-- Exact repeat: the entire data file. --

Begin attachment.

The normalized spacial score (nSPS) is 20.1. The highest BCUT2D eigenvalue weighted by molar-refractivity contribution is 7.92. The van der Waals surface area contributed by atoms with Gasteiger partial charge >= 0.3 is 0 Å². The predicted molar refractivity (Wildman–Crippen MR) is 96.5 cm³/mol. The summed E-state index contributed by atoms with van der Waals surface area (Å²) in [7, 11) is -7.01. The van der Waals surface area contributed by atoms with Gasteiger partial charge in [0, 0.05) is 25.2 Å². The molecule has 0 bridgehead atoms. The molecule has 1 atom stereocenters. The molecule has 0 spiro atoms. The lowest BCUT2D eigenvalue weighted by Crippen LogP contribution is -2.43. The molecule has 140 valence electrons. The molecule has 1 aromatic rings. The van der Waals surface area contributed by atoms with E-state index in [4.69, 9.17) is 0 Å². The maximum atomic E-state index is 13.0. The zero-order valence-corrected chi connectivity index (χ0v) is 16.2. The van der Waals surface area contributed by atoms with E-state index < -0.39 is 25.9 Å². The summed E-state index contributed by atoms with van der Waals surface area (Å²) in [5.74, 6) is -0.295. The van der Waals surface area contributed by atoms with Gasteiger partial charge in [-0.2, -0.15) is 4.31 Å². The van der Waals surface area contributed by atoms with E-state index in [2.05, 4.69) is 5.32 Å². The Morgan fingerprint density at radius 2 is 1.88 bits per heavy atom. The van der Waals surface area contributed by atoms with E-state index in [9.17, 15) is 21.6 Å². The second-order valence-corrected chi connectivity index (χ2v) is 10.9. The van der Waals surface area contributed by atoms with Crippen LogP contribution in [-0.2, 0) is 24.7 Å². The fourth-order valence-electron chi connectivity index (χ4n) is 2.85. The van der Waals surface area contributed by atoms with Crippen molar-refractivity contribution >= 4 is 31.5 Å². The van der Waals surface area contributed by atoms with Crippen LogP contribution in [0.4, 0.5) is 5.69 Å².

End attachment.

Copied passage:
The normalized spacial score (nSPS) is 20.1. The highest BCUT2D eigenvalue weighted by molar-refractivity contribution is 7.92. The van der Waals surface area contributed by atoms with Gasteiger partial charge >= 0.3 is 0 Å². The predicted molar refractivity (Wildman–Crippen MR) is 96.5 cm³/mol. The summed E-state index contributed by atoms with van der Waals surface area (Å²) in [7, 11) is -7.01. The van der Waals surface area contributed by atoms with Gasteiger partial charge in [0, 0.05) is 25.2 Å². The molecule has 0 bridgehead atoms. The molecule has 1 atom stereocenters. The molecule has 0 spiro atoms. The lowest BCUT2D eigenvalue weighted by Crippen LogP contribution is -2.43. The molecule has 140 valence electrons. The molecule has 1 aromatic rings. The van der Waals surface area contributed by atoms with E-state index in [4.69, 9.17) is 0 Å². The maximum atomic E-state index is 13.0. The zero-order valence-corrected chi connectivity index (χ0v) is 16.2. The van der Waals surface area contributed by atoms with E-state index < -0.39 is 25.9 Å². The summed E-state index contributed by atoms with van der Waals surface area (Å²) in [5.74, 6) is -0.295. The van der Waals surface area contributed by atoms with Gasteiger partial charge in [-0.2, -0.15) is 4.31 Å². The van der Waals surface area contributed by atoms with E-state index in [2.05, 4.69) is 5.32 Å². The Morgan fingerprint density at radius 2 is 1.88 bits per heavy atom. The van der Waals surface area contributed by atoms with E-state index in [9.17, 15) is 21.6 Å². The second-order valence-corrected chi connectivity index (χ2v) is 10.9. The van der Waals surface area contributed by atoms with Crippen LogP contribution in [-0.2, 0) is 24.7 Å². The fourth-order valence-electron chi connectivity index (χ4n) is 2.85. The van der Waals surface area contributed by atoms with Crippen molar-refractivity contribution >= 4 is 31.5 Å². The van der Waals surface area contributed by atoms with Crippen LogP contribution in [0.4, 0.5) is 5.69 Å².